REVIEW: Synta EQ6 Driven Equatorial Mount
Updated December 18, 2014 to include the Synscan GoTo and Altaz Synscan GoTo versions

EQ6 head and tripod without counterweights, beside standard milk crate with extension tube on top.

The EQ6 mount is made by Synta, and is sold under other names such as Atlas. I bought mine in 2003 just before they were available with the GO-TO option. I'm not sure what the load capacity of this mount is, but it is definitely much more solid than an EQ5 or CG5 mount. My 10" Newtonian or 6" refractor weigh 40 lbs. at the most when loaded with accessories and can be balanced and maneuvered with ease on this mount.

There were GO-TO mounts available when I bought my EQ6 mount, but at the time I was just getting back into astronomy and settled for my 6" refractor on the EQ6. A GO-TO mount would have added at least $1,000 to the price if not more, and I had no objection to having to search for objects as long as the mount could track them once I located them.

All of this stability and load capacity comes at a price, and I'm not just referring to the money. The 2" steel legged tripod, mount head with clutches and built-in motors, battery pack and controler, plus the 2 counterweights needed for my refractors weighs about 90 lbs. (without the telescope), and if I want to put my 10" Newtonian on it I need another 5 Kg. counterweight due to the increased tube diameter and weight distribution. I can transport and set up this telescope by myself, but at times it's not something I really look forward to. The heaviest single component is the mount head which weighs around 40 lbs. and must be lifted onto the tripod, then the telescope goes on top of the head. It's not a complicated task but does require some strength and co-ordination. It's a good idea to have a little help when you use a mount like this in the field, not only for set-up but to carry it as well.

The mount head accepts a standard Synta/Celestron style dovetail which is held in place by tightening 2 large thumbscrews. Once the telescope tube and counterweights are positioned to balance the telescope on each axis, you move it around by hand to aim it(very easy when it is balanced) and tighten down the clutch levers for each axis to lock the telescope in position. There is also a built in polar alignment scope in the mount head which is used to aim the mount itself so the tracking motor works correctly. The more accurately the mount is aimed, the longer things will stay centered in the telescope's field of view when the motor is turned on.

The hand control box houses all control switches and adjustments. For fine adjustment of the aim there are 4 buttons (2 for each axis). There is a 3 way speed control to adjust how fast the telescope moves when you press one of the 4 buttons (note*- there are no manual fine aim adjustments on this mount, so if the batteries die or a motor goes it would be almost useless). There is also a switch to select for operation in the northern or southern hemisphere. The two hemispheres use different guide stars on opposite sides of the planet, and the drive motor that counteracts the rotation of the earth has to be going in the right direction to keep the image centered.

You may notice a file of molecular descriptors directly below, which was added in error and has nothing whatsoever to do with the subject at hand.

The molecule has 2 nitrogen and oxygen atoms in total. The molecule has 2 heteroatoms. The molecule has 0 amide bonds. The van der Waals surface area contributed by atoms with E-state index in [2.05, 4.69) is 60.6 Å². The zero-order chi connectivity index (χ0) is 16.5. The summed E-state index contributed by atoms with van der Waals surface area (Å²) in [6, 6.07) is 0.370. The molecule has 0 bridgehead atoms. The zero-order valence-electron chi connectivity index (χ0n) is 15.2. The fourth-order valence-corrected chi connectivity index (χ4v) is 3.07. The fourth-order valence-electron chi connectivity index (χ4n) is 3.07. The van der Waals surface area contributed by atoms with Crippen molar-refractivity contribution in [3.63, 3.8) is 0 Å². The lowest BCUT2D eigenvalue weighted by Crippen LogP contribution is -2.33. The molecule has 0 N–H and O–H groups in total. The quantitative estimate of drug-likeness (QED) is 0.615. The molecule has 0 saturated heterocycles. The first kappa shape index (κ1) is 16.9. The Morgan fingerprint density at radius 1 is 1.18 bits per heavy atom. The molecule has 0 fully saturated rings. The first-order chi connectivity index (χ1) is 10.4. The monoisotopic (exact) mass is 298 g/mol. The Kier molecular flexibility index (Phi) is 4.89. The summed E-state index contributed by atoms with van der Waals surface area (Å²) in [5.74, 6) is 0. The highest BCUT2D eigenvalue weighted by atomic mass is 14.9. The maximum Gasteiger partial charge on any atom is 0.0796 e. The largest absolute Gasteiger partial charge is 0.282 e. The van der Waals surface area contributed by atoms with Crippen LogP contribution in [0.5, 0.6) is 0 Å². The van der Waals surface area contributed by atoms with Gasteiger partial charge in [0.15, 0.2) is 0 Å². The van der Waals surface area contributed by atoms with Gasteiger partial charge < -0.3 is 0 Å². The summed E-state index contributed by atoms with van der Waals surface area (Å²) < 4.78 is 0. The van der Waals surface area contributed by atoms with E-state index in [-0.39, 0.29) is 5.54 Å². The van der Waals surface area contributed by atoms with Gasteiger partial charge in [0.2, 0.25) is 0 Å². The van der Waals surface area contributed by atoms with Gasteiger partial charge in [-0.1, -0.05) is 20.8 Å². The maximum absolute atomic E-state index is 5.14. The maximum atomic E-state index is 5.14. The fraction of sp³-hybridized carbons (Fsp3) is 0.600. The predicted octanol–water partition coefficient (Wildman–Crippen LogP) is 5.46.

EQ6 head and tripod with counterweights,extension tube, battery pack and hand control installed.

Optional 10" Extension Tube

The optional 10" height extension tube is a nice accessory for this mount, and fits in between the tripod and the mount head. When using a refractor or SCT on the EQ6, it becomes necessary to raise the mount height to put the focusser in a more convenient viewing position. Not only is it quicker and easier to install the extension tube than it is to adjust the height of each leg individually, but it gives more clearance between the telescope and the tripod. I have never had a problem with my scope running out of room and hitting the legs of the tripod, but it is possible depending on what type of telescope and accessories you put on the mount.

LEFT: EQ6 mount head with counterweight shaft retracted set for 44 latitude.
RIGHT: EQ6 10"extension tube with custom made shaft, and original mounting shaft.

There is one aspect of the extension tube which could be improved, and that is the way it installs on the mount. The screw that comes with the EQ6 to attach the mount head to the tripod screws through the tripod into the bottom of the extension tube. Using the supplied parts (see sketch below), to install the tube to the head you must remove the screws (B) mounting the top plate (A) to the main body of the tube in order to thread the handknob (D) to the bottom of the mount head. The roller bearing (E) is supposed to keep the handknob tight while still letting it turn in order to facilitate polar alignment. I discovered 2 problems with this set-up:

a)- I found it difficult to tighten the knob just right without having it too tight and being unable to rotate the mount, or too loose and having the mount wobble.